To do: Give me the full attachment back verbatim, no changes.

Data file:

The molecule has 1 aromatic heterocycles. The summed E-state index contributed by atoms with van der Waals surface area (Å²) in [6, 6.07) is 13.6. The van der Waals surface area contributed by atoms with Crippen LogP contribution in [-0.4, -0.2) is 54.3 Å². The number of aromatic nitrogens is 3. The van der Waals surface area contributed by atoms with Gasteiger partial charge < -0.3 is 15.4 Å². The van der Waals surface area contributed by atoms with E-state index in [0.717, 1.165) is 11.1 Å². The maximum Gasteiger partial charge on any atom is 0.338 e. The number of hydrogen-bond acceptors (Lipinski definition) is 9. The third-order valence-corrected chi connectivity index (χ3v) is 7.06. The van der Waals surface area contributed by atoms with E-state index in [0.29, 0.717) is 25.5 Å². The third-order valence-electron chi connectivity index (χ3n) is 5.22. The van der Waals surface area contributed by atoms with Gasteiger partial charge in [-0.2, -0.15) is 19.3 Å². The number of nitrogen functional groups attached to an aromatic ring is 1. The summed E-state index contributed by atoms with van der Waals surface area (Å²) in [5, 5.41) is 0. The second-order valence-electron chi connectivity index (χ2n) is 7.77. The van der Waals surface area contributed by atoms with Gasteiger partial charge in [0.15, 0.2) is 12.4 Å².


The molecule has 1 aromatic heterocycles. The summed E-state index contributed by atoms with van der Waals surface area (Å²) in [6, 6.07) is 13.6. The van der Waals surface area contributed by atoms with Crippen LogP contribution in [-0.4, -0.2) is 54.3 Å². The number of aromatic nitrogens is 3. The van der Waals surface area contributed by atoms with Gasteiger partial charge < -0.3 is 15.4 Å². The van der Waals surface area contributed by atoms with E-state index in [0.717, 1.165) is 11.1 Å². The maximum Gasteiger partial charge on any atom is 0.338 e. The number of hydrogen-bond acceptors (Lipinski definition) is 9. The third-order valence-corrected chi connectivity index (χ3v) is 7.06. The van der Waals surface area contributed by atoms with E-state index in [0.29, 0.717) is 25.5 Å². The third-order valence-electron chi connectivity index (χ3n) is 5.22. The van der Waals surface area contributed by atoms with Gasteiger partial charge in [-0.2, -0.15) is 19.3 Å². The number of nitrogen functional groups attached to an aromatic ring is 1. The summed E-state index contributed by atoms with van der Waals surface area (Å²) in [5, 5.41) is 0. The second-order valence-electron chi connectivity index (χ2n) is 7.77. The van der Waals surface area contributed by atoms with Gasteiger partial charge in [0.15, 0.2) is 12.4 Å².